LBB> Did it change quite considerably between the story and the script?

RF> The feeling of the absurd leaps in menace. Is this absurd and silly and a little bit Monty Python? Or is this dark and David Cronenberg? What are we supposed to be feeling? I wanted that ambiguity from the very beginning. The short story ended with the woman character, the main character, saying ‘what are we going to do?’ It’s open-ended: shall we make a joke out of it? Shall we call the police? Shall we make a run for it? That complete precipice is where I wanted you to be at the end of the film.

I discovered a lot doing it. I hadn’t visualised how he looked – and we found that iconic mustard yellow jumper that he never, never changes.

I shot a trailer for it that doesn’t use footage from the film. It’s one shot but if you’ve seen the trailer it gives you more info about the film and if you haven’t seen it, it doesn’t matter. It’s like a little Easter egg for people who stumble across it to go, ‘oh, now I know a little bit more about Steve’. The poster also isn’t from the film.

Colin and I, one day, want to do a feature and the idea is that all the little pieces will build the world. Maybe there’ll be music written that isn’t in the film. I like the idea of getting to know someone through multiple media, and I’m interested in that multi-fascinated look at storytelling.

 

LBB> I love that! That augmented reality, bleeding fiction into the real world…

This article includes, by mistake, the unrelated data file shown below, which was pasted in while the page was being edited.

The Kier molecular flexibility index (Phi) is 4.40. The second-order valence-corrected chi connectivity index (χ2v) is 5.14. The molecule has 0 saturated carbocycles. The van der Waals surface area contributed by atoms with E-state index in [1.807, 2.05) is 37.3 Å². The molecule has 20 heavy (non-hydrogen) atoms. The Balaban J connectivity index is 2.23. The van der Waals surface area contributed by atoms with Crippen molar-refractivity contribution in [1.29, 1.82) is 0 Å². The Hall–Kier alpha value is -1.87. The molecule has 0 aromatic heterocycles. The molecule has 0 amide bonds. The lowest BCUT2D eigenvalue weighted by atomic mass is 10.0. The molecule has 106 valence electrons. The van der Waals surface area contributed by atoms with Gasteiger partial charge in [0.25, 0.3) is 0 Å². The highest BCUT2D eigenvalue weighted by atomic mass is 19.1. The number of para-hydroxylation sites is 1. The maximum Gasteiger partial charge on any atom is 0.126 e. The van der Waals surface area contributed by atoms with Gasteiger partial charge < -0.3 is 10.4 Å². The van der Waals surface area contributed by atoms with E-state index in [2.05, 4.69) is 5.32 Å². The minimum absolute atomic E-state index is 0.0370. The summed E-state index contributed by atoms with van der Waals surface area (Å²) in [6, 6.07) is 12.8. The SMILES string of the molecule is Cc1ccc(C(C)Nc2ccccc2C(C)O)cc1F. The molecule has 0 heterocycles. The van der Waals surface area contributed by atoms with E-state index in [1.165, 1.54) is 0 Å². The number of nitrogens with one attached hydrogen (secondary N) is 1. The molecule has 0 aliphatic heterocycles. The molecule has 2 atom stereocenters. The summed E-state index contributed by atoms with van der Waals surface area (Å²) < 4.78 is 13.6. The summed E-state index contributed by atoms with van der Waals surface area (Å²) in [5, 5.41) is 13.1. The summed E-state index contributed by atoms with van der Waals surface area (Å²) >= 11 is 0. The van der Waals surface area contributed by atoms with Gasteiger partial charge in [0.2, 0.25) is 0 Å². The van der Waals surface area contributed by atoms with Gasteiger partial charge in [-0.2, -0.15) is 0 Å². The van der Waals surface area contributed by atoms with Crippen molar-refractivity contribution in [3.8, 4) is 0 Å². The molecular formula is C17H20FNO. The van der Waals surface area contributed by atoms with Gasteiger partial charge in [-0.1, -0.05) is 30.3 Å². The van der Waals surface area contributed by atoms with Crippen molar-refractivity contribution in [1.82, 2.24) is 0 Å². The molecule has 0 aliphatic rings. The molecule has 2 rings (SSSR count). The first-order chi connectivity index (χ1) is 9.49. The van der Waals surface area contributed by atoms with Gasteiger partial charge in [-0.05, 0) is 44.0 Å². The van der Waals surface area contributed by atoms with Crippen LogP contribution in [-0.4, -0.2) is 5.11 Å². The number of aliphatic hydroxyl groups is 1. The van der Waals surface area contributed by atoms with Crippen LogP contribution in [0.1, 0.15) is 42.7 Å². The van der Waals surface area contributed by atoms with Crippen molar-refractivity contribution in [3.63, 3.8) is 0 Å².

RF> I think in the digital age people want to know what their favourite people are doing, what they’re tweeting about, see what news feeds they’re looking at. The idea that you do that with a fictitious character, that you get to touch his clothes and smell his food… you can use your sense a bit more. It’s not just a case of ’90-minute film, thanks, bye’. It feeds into your worlds in other ways and I love that idea.

 

LBB> I think that also links up with the TV renaissance. If people like a character, they want to follow them, watch them develop, explore them in different contexts. In a feature film you have to, by the nature of the medium, focus on one or two things.

RF> Think about gaming and films and the cross over there. Think about something like Hitman – you want to go into the kitchen, play with the food. You want to take the spoon and use it later. People want to go beyond. I think in film, it’s more dictatorial and you don’t get to choose your own ending… but that’s coming.